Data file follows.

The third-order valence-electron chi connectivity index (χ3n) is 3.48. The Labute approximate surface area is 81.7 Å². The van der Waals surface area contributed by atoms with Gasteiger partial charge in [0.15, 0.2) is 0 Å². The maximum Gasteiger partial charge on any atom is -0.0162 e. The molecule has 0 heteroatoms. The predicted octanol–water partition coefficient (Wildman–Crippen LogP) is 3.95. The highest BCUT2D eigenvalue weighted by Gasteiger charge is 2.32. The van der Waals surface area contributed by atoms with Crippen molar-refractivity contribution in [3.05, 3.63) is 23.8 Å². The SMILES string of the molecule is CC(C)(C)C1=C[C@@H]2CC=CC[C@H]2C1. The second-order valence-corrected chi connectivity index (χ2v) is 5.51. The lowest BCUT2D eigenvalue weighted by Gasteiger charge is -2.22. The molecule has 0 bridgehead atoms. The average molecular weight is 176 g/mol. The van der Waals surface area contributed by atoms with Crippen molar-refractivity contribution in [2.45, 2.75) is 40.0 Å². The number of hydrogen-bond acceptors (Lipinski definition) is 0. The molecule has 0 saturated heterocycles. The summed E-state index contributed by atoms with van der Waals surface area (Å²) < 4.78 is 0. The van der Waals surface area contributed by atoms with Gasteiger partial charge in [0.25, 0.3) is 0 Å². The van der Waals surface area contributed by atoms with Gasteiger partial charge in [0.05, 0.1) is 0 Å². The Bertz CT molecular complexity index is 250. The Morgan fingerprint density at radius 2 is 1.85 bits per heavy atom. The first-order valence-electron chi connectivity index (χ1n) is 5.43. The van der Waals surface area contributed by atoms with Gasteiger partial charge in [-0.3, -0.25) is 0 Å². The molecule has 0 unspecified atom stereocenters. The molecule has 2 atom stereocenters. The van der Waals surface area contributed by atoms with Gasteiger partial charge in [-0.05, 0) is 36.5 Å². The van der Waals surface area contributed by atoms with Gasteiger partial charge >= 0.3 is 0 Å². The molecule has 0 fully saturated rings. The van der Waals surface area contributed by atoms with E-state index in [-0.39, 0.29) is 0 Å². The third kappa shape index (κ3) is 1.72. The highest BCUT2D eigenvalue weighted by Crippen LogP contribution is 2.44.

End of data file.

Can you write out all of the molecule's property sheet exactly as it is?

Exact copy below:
The third-order valence-electron chi connectivity index (χ3n) is 3.48. The Labute approximate surface area is 81.7 Å². The van der Waals surface area contributed by atoms with Gasteiger partial charge in [0.15, 0.2) is 0 Å². The maximum Gasteiger partial charge on any atom is -0.0162 e. The molecule has 0 heteroatoms. The predicted octanol–water partition coefficient (Wildman–Crippen LogP) is 3.95. The highest BCUT2D eigenvalue weighted by Gasteiger charge is 2.32. The van der Waals surface area contributed by atoms with Crippen molar-refractivity contribution in [3.05, 3.63) is 23.8 Å². The SMILES string of the molecule is CC(C)(C)C1=C[C@@H]2CC=CC[C@H]2C1. The second-order valence-corrected chi connectivity index (χ2v) is 5.51. The lowest BCUT2D eigenvalue weighted by Gasteiger charge is -2.22. The molecule has 0 bridgehead atoms. The average molecular weight is 176 g/mol. The van der Waals surface area contributed by atoms with Crippen molar-refractivity contribution in [2.45, 2.75) is 40.0 Å². The number of hydrogen-bond acceptors (Lipinski definition) is 0. The molecule has 0 saturated heterocycles. The summed E-state index contributed by atoms with van der Waals surface area (Å²) < 4.78 is 0. The van der Waals surface area contributed by atoms with Gasteiger partial charge in [0.25, 0.3) is 0 Å². The van der Waals surface area contributed by atoms with Gasteiger partial charge in [0.05, 0.1) is 0 Å². The Bertz CT molecular complexity index is 250. The Morgan fingerprint density at radius 2 is 1.85 bits per heavy atom. The first-order valence-electron chi connectivity index (χ1n) is 5.43. The van der Waals surface area contributed by atoms with Gasteiger partial charge in [-0.3, -0.25) is 0 Å². The molecule has 0 unspecified atom stereocenters. The molecule has 2 atom stereocenters. The van der Waals surface area contributed by atoms with Gasteiger partial charge in [-0.05, 0) is 36.5 Å². The van der Waals surface area contributed by atoms with Gasteiger partial charge >= 0.3 is 0 Å². The molecule has 0 fully saturated rings. The van der Waals surface area contributed by atoms with E-state index in [-0.39, 0.29) is 0 Å². The third kappa shape index (κ3) is 1.72. The highest BCUT2D eigenvalue weighted by Crippen LogP contribution is 2.44.